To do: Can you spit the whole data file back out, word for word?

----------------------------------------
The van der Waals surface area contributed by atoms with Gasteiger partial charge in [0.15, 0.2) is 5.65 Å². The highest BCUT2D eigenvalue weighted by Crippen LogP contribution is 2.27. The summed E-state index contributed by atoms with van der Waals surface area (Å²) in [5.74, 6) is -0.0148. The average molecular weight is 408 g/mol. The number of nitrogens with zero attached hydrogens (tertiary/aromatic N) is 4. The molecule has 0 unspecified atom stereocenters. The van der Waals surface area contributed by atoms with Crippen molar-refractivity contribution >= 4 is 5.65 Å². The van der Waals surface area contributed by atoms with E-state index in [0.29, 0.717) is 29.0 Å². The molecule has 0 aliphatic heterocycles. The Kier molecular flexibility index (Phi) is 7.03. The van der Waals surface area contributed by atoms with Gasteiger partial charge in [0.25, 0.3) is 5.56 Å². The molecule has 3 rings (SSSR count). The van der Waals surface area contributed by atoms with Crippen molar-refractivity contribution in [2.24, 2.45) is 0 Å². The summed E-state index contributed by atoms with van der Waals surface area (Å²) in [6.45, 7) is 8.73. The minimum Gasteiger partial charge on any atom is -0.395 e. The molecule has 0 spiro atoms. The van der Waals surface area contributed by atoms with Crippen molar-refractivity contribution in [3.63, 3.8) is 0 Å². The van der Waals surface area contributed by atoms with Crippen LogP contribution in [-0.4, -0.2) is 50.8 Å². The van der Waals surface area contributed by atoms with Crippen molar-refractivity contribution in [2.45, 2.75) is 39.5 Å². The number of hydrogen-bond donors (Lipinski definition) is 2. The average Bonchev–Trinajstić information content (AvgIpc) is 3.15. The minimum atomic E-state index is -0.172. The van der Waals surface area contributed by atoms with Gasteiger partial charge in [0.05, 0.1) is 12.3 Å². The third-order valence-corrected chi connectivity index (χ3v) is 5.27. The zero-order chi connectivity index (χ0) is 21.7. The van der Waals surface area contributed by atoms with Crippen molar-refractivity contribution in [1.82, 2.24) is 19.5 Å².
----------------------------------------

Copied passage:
The van der Waals surface area contributed by atoms with Gasteiger partial charge in [0.15, 0.2) is 5.65 Å². The highest BCUT2D eigenvalue weighted by Crippen LogP contribution is 2.27. The summed E-state index contributed by atoms with van der Waals surface area (Å²) in [5.74, 6) is -0.0148. The average molecular weight is 408 g/mol. The number of nitrogens with zero attached hydrogens (tertiary/aromatic N) is 4. The molecule has 0 unspecified atom stereocenters. The van der Waals surface area contributed by atoms with Crippen molar-refractivity contribution >= 4 is 5.65 Å². The van der Waals surface area contributed by atoms with E-state index in [0.29, 0.717) is 29.0 Å². The molecule has 0 aliphatic heterocycles. The Kier molecular flexibility index (Phi) is 7.03. The van der Waals surface area contributed by atoms with Gasteiger partial charge in [0.25, 0.3) is 5.56 Å². The molecule has 3 rings (SSSR count). The van der Waals surface area contributed by atoms with Crippen molar-refractivity contribution in [2.24, 2.45) is 0 Å². The summed E-state index contributed by atoms with van der Waals surface area (Å²) in [6.45, 7) is 8.73. The minimum Gasteiger partial charge on any atom is -0.395 e. The molecule has 0 spiro atoms. The van der Waals surface area contributed by atoms with Crippen molar-refractivity contribution in [3.63, 3.8) is 0 Å². The van der Waals surface area contributed by atoms with Crippen LogP contribution in [-0.4, -0.2) is 50.8 Å². The van der Waals surface area contributed by atoms with Crippen molar-refractivity contribution in [2.45, 2.75) is 39.5 Å². The number of hydrogen-bond donors (Lipinski definition) is 2. The average Bonchev–Trinajstić information content (AvgIpc) is 3.15. The minimum atomic E-state index is -0.172. The van der Waals surface area contributed by atoms with Gasteiger partial charge in [0.05, 0.1) is 12.3 Å². The third-order valence-corrected chi connectivity index (χ3v) is 5.27. The zero-order chi connectivity index (χ0) is 21.7. The van der Waals surface area contributed by atoms with Crippen molar-refractivity contribution in [1.82, 2.24) is 19.5 Å².